When the Message does not Communicate the Message in Healthcare
This week’s article is not so much based on RCA principles but on the decisions that senior leaders make and the consequences of those actions. I always highlight from an RCA perspective the impact of the messages and communications from senior leadership down through the organization and the possible negative consequences. But this takes the cake… or the donut, if you will.
Saw an article today about the University of North Carolina’s decision to remove the name of their newest (7-month-old) corporate sponsor off of their UNC Children’s Clinic. That corporate sponsor… wait for it…
Now, I am surely no marketing genius (my strengths are more in the training and RCA world) but could anyone associated with the organization see past the $$$$ to know that this was not a good idea? In today’s money driven society there are reasons that sponsors are invited, and in most cases these are due to a lack of funding and a desire to continue doing good deeds and good work. But sometimes the word “NO” is very much underutilized.
What message was sent to all those Doctors and Nurses? To all the parents bringing their children for care to the clinic? Is it the health, care and safety of their young loved ones? Or is it something else? I certainly don’t want to be treated for a clogged artery in the “Beef it’s What’s For Dinner Cath lab”, or be treated for a peanut allergy in the “Peanut M & M’s Allergy Center.”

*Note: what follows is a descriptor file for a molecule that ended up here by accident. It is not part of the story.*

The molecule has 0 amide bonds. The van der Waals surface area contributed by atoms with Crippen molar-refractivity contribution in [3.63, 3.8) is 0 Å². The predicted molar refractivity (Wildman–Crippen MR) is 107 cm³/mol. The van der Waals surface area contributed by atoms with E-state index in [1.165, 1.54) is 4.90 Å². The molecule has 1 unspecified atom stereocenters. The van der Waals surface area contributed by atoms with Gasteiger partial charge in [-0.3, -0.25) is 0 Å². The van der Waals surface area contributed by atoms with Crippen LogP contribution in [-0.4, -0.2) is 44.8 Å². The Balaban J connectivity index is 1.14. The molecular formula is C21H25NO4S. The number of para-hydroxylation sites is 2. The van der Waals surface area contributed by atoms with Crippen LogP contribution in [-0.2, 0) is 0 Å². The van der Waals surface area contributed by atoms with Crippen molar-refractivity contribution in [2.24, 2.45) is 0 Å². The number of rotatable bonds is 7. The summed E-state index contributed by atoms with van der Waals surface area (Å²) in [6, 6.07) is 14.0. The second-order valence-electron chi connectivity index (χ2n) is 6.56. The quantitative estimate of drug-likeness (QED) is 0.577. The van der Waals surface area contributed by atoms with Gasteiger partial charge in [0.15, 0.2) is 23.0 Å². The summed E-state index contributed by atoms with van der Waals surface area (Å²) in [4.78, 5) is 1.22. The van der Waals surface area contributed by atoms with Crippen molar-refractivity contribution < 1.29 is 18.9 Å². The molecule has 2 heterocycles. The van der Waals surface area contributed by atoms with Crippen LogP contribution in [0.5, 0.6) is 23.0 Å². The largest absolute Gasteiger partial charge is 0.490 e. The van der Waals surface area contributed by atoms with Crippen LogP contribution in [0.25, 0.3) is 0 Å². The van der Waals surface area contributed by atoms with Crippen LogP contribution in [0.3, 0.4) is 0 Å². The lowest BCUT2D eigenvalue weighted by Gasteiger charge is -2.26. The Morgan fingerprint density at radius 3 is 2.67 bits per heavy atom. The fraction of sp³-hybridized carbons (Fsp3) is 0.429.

Now if you read the full article the name was tied to a fund-raising race and the Clinic and UNC’s dedication to it. But always remember that what you perceive the message to be may not be what is received. I have worked with investigations where too many times the Administration says one thing and a totally different message is received. From an RCA perspective in the diagram below you will see that the Administration/Management interview circle is dotted… in TapRooT® circles that means an assumption or unknown.
From a data gathering perspective, this means that I need to compare what Administration/Management believes/says/communicates is what is understood by the masses. To understand if the true message has reached those who need it. And in the case of this article I believe that they totally missed the mark with all the right intentions. Let me know what you believe in the comments below.
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